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The Greek Prime Minister is scheduled to meet with the leaders of France and Germany today for crunch talks in which he is expected to ask for more time to hit the goals outlined as part of their bailout. Since taking over earlier this summer Antonis Samaras has made great strides to get Greece back on track, actions that have pleased auditors. Armed with glowing references and proof of progress in his home nation, Samaras is expected to ask for austerity measures to be softened in a bid to stimulate their economy back into life.
As the Greek PM touched down news of the Euro’s fall by 0.2% based on the meeting he was about to have will have filtered through to him, however the single currency is expected to drop further. Various politicians and officials from Germany, who are extremely pro-austerity as a whole, have already suggested that there will be “no leeway whatsoever” during the negotiations.
This leaves the Eurozone in a difficult situation as it faces the very real possibility that Greece will leave the 17-nation currency, reducing demand and ultimately its value. Should the German officials crack and offer new terms then it would set a precedent for other distressed countries who would expect the same treatment.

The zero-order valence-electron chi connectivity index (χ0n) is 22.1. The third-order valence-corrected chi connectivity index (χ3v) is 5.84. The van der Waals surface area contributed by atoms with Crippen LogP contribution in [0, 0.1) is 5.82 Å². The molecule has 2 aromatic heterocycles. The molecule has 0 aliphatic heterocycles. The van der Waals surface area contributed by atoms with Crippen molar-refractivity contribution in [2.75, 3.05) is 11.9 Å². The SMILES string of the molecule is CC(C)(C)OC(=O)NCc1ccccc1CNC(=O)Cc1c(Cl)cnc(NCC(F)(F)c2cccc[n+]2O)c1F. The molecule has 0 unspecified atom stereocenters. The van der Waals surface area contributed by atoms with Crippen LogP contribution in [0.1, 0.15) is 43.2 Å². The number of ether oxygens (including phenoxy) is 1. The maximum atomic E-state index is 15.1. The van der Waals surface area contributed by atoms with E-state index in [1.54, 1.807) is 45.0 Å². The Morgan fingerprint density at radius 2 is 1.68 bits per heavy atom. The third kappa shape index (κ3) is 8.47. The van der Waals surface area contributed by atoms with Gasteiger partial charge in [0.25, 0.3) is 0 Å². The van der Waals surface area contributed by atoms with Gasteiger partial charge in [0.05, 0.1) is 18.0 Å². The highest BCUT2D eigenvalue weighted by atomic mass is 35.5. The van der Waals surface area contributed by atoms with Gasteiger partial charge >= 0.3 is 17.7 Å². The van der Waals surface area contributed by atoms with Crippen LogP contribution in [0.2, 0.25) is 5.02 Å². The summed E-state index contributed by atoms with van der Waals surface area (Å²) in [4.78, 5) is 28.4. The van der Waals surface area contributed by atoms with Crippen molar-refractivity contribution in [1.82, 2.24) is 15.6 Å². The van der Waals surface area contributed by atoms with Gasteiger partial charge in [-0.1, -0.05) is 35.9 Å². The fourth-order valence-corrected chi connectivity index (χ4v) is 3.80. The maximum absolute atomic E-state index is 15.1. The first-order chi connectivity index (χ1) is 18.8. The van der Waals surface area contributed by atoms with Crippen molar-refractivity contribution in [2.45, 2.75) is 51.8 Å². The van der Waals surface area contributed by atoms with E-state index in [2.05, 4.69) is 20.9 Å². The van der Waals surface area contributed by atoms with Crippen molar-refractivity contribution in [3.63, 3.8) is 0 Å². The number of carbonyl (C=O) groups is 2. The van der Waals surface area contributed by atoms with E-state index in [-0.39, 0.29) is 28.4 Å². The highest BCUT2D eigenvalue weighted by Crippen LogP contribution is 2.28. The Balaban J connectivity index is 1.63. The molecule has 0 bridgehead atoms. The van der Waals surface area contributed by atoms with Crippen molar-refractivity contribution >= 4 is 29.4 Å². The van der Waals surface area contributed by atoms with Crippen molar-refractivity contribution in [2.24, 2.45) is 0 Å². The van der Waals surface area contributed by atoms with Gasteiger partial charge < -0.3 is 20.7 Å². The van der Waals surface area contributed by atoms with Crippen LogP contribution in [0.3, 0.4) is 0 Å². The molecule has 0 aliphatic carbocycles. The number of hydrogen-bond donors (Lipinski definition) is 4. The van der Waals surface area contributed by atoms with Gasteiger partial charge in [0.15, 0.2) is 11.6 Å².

The Euro was sitting at $1.2536 against the dollar just before 11am this morning in London, cutting into this week’s rise to $1.2590, a six week high, and also lost 0.1% against the Yen.
Samaras has been concerned with the terms that his country’s previous administration had agreed to, feeling that it forced people to accept drastically worse living conditions and lifestyles as a whole.
The US dollar continued its recent gains today, making ground on pretty much every currency of note as investors looked for a safe haven – a familiar story in times of risk avoidance. The British Pound however enjoys no such glamorous role within the global economy. After government data was released showing that the nations GDP had contracted by 0.2% more than preliminary reports had suggested last month. As such the Sterling fell by 0.1% against the dollar and pretty much matched the Euro in its decline.
The Australian dollar continued to fall, losing 1% on the US dollar over the last 48 hours. A fall of 0.4% today left the “Aussie” at $1.0400.